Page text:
I find it extremely hard to be cynical about the Astros' front office as nobody can deny they have done an incredibly good job with the team. But they have made some questionable moves. Why wasn't DeShields protected from the draft last year? The move was greeted with shock from most fans, especially when you consider some of the players the Astros had on the forty-man roster at the time: L.J. Hoes, Marc Krauss and Robbie Grossman.

Hindsight is a wonderful thing, isn't it?

The Astros drafted Enrique Hernandez in the sixth round of the draft in 2009, and five years later he was traded to the Miami Marlins. One year on, he is doing great things over in Los Angeles for the Dodgers. In a Ben Zobrist style role, he posted 1.7 wins above replacement in just over 200 plate appearances last season. And, thus far this year, he is continuing where he left off last year. He would absolutely have a place on the roster today if the Astros had kept him.

Hernandez also, however, reminds us of the sheer brilliance of the front office. Hernandez was traded to Miami along with Jarred Cosart. I'm not sure about you, but I'm pretty glad Cosart no longer pitches in an Astros uniform. The trade also brought a huge return: Colin Moran, Francis Martes, Jake Marisnick, and a draft pick that turned into Daz Cameron. You can ponder how the Astros failed to see the talent in Martinez, DeShields, and Hernandez, and I can't fault you for doing so. But, you must also ponder how the Astros were able to receive such a quality return in the Cosart trade, for example.

Currently in the minors, both Martes and Moran are showing signs of being major league players in the near future. Daz Cameron may very well work out to be an excellent major league outfielder. Jake Marisnick has been very useful, too (his WAR last season was actually higher than Hernandez's, albeit in more plate appearances). For every J.D. Martinez, there is a Jarred Cosart.

In the trade that netted the Astros both Carlos Gomez, and Mike Fiers, they lost outfielder Domingo Santana. While far from a painful loss, it must be noted that the outfielder who the Astros had little hesitation in parting with, is hitting pretty well in the major leagues with the Milwaukee Brewers. The same can be said for Jonathan Villar. While hardly devastating, it's worth thinking about what impact they might/could have had on the Astros team they were once a member of.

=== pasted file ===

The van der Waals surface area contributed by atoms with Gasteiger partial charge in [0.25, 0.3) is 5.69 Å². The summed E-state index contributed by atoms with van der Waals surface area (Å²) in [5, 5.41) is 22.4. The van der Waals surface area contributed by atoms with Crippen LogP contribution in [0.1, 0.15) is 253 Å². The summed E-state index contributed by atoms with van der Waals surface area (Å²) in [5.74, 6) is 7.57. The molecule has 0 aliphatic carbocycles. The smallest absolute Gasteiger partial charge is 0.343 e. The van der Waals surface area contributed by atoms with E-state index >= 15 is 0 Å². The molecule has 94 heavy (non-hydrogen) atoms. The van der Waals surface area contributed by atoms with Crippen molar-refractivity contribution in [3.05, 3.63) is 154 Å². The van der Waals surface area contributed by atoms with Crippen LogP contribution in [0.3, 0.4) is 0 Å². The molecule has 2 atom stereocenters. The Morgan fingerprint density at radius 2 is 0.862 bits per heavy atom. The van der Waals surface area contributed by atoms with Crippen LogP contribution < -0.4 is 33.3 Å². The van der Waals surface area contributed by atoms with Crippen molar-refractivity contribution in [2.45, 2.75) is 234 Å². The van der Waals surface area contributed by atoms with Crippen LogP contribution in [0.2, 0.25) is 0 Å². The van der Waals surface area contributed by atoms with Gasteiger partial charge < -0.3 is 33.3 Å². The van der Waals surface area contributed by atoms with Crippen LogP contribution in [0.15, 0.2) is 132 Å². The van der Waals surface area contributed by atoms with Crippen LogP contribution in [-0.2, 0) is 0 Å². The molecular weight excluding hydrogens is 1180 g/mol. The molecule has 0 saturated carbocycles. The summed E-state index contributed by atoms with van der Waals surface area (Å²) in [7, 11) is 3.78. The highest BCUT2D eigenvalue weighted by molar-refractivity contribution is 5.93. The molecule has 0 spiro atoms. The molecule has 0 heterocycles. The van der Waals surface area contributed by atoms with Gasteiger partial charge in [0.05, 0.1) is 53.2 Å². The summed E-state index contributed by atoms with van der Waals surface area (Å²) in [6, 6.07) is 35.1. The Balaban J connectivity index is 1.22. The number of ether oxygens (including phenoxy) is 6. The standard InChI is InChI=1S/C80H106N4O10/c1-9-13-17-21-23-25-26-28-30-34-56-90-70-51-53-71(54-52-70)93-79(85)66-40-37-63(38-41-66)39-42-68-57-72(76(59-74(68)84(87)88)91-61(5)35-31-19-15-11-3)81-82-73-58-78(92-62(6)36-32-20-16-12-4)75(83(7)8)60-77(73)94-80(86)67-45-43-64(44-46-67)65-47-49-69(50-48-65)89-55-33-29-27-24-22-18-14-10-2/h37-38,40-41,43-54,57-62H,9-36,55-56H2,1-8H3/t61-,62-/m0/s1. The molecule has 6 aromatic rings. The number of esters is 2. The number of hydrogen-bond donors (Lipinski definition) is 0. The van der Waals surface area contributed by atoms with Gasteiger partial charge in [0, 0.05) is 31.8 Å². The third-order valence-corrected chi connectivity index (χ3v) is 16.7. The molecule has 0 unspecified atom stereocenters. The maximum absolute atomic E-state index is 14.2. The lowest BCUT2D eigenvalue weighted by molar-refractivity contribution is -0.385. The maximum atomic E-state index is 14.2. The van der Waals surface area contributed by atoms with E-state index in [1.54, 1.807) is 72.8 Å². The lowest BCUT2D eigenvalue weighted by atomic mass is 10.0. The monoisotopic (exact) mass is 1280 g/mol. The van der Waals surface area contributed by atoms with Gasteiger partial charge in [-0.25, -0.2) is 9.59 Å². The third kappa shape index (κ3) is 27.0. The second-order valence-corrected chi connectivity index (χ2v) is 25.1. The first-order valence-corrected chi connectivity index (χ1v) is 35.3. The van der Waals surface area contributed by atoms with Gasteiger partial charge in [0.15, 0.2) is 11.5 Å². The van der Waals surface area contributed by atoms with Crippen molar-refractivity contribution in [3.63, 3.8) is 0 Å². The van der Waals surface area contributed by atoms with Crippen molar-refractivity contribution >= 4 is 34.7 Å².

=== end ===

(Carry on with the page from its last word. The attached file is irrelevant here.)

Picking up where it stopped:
It's easy, when thinking of some of the talent that has slipped from right under our fingers, to be critical of the Astros' talent evaluation/player development. Just imagine a Houston team with J.D. Martinez in the outfield, Enrique Hernandez playing a Ben Zobrist role, and DeShields as an additional outfielder. But, for every failure the Astros have had, they've had twice as many success stories. For every player they failed to develop/refine, they've developed twice as many.

Look at their success in the draft, for example.

Their haul in the draft last year was one for the ages, picking up Cameron, Alex Bregman, Kyle Tucker, Tom Eshelman and many more. Just the year before, they drafted A.J. Reed and he is probably mere months from making a big impact in the major leagues. Go back another year, and they stole Tyler White in the 33rd round of the draft. Point is: the Astros have been ridiculously good at drafting and developing players.

Of course they have lost some decent talent in trades they have made recently, but you need to give something in order to get something. And, the Astros have received some rather fantastic pieces. The Jarred Cosart trade is symbolic of that: if Moran, Cameron, and Martes work out it could go down as one of the greatest steals of all time. Carlos Correa is home grown, as is George Springer, both of whom could well be generational talents. Future Most Valuable Players of the American League have been developed by the same system that misjudged Martinez.

We can cry over losing Martinez on waivers, or we can celebrate claiming Collin McHugh off waivers.